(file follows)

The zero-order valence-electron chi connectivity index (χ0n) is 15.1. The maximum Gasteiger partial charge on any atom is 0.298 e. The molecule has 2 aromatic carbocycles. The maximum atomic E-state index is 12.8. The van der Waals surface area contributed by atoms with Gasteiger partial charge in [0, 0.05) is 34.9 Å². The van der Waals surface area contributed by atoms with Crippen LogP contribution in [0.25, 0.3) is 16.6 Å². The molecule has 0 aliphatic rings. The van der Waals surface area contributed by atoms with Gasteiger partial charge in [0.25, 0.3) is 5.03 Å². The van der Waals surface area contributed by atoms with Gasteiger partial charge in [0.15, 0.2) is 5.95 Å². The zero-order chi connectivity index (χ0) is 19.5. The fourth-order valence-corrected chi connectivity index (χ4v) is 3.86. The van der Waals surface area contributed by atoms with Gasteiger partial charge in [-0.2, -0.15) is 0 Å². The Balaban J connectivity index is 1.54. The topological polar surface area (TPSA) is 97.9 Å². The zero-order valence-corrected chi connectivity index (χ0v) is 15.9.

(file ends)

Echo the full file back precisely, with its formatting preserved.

The zero-order valence-electron chi connectivity index (χ0n) is 15.1. The maximum Gasteiger partial charge on any atom is 0.298 e. The molecule has 2 aromatic carbocycles. The maximum atomic E-state index is 12.8. The van der Waals surface area contributed by atoms with Gasteiger partial charge in [0, 0.05) is 34.9 Å². The van der Waals surface area contributed by atoms with Crippen LogP contribution in [0.25, 0.3) is 16.6 Å². The molecule has 0 aliphatic rings. The van der Waals surface area contributed by atoms with Gasteiger partial charge in [0.25, 0.3) is 5.03 Å². The van der Waals surface area contributed by atoms with Gasteiger partial charge in [0.15, 0.2) is 5.95 Å². The zero-order chi connectivity index (χ0) is 19.5. The fourth-order valence-corrected chi connectivity index (χ4v) is 3.86. The van der Waals surface area contributed by atoms with Gasteiger partial charge in [-0.2, -0.15) is 0 Å². The Balaban J connectivity index is 1.54. The topological polar surface area (TPSA) is 97.9 Å². The zero-order valence-corrected chi connectivity index (χ0v) is 15.9.